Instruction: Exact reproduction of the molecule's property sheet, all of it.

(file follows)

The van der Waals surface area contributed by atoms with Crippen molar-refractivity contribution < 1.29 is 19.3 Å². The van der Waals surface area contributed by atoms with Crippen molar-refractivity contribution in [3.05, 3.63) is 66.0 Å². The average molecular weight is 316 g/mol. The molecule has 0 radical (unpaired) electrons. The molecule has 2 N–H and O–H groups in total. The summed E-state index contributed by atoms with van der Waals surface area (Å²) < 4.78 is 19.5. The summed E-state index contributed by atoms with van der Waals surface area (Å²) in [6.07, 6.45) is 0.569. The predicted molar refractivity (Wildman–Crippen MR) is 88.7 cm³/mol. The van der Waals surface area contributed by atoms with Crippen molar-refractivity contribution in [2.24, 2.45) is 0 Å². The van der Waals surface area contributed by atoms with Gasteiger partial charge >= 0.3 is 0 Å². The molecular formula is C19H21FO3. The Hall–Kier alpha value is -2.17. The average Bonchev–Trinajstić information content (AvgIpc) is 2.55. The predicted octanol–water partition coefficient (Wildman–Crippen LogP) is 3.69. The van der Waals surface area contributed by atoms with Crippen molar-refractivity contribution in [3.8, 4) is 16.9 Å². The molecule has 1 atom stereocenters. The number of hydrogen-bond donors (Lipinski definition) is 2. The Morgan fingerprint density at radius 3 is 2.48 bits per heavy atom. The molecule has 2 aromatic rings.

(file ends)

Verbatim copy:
The van der Waals surface area contributed by atoms with Crippen molar-refractivity contribution < 1.29 is 19.3 Å². The van der Waals surface area contributed by atoms with Crippen molar-refractivity contribution in [3.05, 3.63) is 66.0 Å². The average molecular weight is 316 g/mol. The molecule has 0 radical (unpaired) electrons. The molecule has 2 N–H and O–H groups in total. The summed E-state index contributed by atoms with van der Waals surface area (Å²) < 4.78 is 19.5. The summed E-state index contributed by atoms with van der Waals surface area (Å²) in [6.07, 6.45) is 0.569. The predicted molar refractivity (Wildman–Crippen MR) is 88.7 cm³/mol. The van der Waals surface area contributed by atoms with Crippen molar-refractivity contribution in [2.24, 2.45) is 0 Å². The van der Waals surface area contributed by atoms with Gasteiger partial charge >= 0.3 is 0 Å². The molecular formula is C19H21FO3. The Hall–Kier alpha value is -2.17. The average Bonchev–Trinajstić information content (AvgIpc) is 2.55. The predicted octanol–water partition coefficient (Wildman–Crippen LogP) is 3.69. The van der Waals surface area contributed by atoms with Crippen molar-refractivity contribution in [3.8, 4) is 16.9 Å². The molecule has 1 atom stereocenters. The number of hydrogen-bond donors (Lipinski definition) is 2. The Morgan fingerprint density at radius 3 is 2.48 bits per heavy atom. The molecule has 2 aromatic rings.